2. A method according to claim 1, the method further comprising: beginning the mixed-signal simulation; determining the events from the mixed-signal simulation; and determining the scheduled times for when the events are to occur.


3. A method according to claim 1, wherein simulating the events includes: determining new events of the mixed-signal simulation; determining the scheduled times for when the events are to occur; and placing the new determined events into buckets using the hash function based on the scheduled times of the events.


4. A method according to claim 3, wherein placing the new determined events includes: placing a first new determined event into a new bucket; associating the scheduled time assigned to the first new determined event with the new bucket; adding the new scheduled time associated with the new bucket to the heap; and re-organizing the scheduled times into a new heap.


5. A method for scheduling events with associated scheduled times occurring at non-integral time intervals, the method comprising: storing events in buckets according to their scheduled times; wherein the buckets have no assigned order relative to one another; and organizing the scheduled times into a structure, wherein the structure is constructed and arranged to allow easy location of an earliest scheduled time; wherein the scheduled times are represented as real numbers.


6. A method according to claim 5, wherein storing events includes using a non-order preserving hash table to place the events into the buckets according to the scheduled times associated with the events.


7. A method according to claim 5, wherein each bucket is assigned a specific scheduled time and stores all events assigned that scheduled time.


8. A method according to claim 5, wherein the structure containing the scheduled times is organized as a heap.


9. A method according to claim 8, wherein the method further comprises: removing a scheduled time from the heap; and re-organizing the remaining scheduled times into a new heap.


10. A method according to claim 9, wherein removing a scheduled time includes performing the events in the bucket associated with the removed scheduled time.


11. A method according to claim 10, wherein performing the events includes checking to see if the bucket associated with the removed scheduled time is empty.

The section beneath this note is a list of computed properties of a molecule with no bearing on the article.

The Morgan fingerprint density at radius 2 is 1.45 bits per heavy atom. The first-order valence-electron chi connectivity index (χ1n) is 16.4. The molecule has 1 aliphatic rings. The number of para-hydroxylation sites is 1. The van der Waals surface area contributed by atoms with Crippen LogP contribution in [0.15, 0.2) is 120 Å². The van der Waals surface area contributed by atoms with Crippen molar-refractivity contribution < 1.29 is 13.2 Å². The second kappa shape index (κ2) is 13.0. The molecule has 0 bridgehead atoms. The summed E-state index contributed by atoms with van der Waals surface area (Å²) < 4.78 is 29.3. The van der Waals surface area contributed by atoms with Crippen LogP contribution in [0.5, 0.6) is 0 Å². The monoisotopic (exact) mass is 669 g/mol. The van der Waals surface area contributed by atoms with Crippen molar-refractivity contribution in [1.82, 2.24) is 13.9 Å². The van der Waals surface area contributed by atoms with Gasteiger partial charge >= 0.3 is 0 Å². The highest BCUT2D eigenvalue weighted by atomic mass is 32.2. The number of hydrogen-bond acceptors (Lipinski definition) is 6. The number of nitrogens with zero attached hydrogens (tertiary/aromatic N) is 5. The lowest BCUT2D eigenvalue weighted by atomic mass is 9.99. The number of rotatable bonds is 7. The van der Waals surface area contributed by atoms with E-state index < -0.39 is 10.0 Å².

12. A method according to claim 5, wherein the method further comprises: adding a new scheduled time to the heap; and re-organizing the scheduled times into a new heap.


13. A method according to claim 5, wherein the method further comprises removing a de-scheduled event from a second bucket.


14. A computer-readable medium containing a program for scheduling events with associated scheduled times occurring at non-integral time intervals, the program comprising: storage software to store events in buckets according to their scheduled times; wherein the buckets have no assigned order relative to one another; and organization software to organize the scheduled times into a structure, wherein the structure is constructed and arranged to allow easy location of an earliest scheduled time; wherein the scheduled times are represented as real numbers.


15. A computer-readable medium containing a program according to claim 14, the storage software including hash software to use a non-order preserving hash table to place the events into the buckets according to the scheduled times associated with the events.


16. A system for scheduling events with associated scheduled times occurring at non-integral time intervals, the system comprising: a computer; a plurality of buckets stored in the computer, each bucket storing events to occur at a scheduled time; wherein the buckets have no assigned order relative to one another; and a structure organizing the scheduled times, wherein the structure is constructed and arranged to allow easy location of an earliest scheduled time; wherein the scheduled times are represented as real numbers.


17. A system according to claim 16, wherein the structure containing the scheduled times is organized as a heap.


18. A system according to claim 16, wherein the computer includes a mixed-signal simulator for generating events and assigning times to generated events.



Description:

This invention was made with government support under cooperative agreement F30602-96-2-0309 awarded by the Air Force. The Government has certain rights in the invention.

FIELD OF THE INVENTION

The present invention relates to the field of computer simulation of analog and mixed signal digital-analog physical circuits and systems, and more particularly to the scheduling of non-integral times for simulation events.

BACKGROUND OF THE INVENTION

In simulating digital systems to verify both their functional behavior and their timing behavior, speed of simulation is one of the most important factors. One of the key ways of speeding up simulation is for the simulation to selectively trace only the activity in the model. This selective trace occurs in two dimensions. One dimension is the model. At any given simulation time, the simulator expends no effort on the parts of the model that are not changing. The other dimension is time. Ideally, the simulator only expends effort at the simulation times at which activity occurs.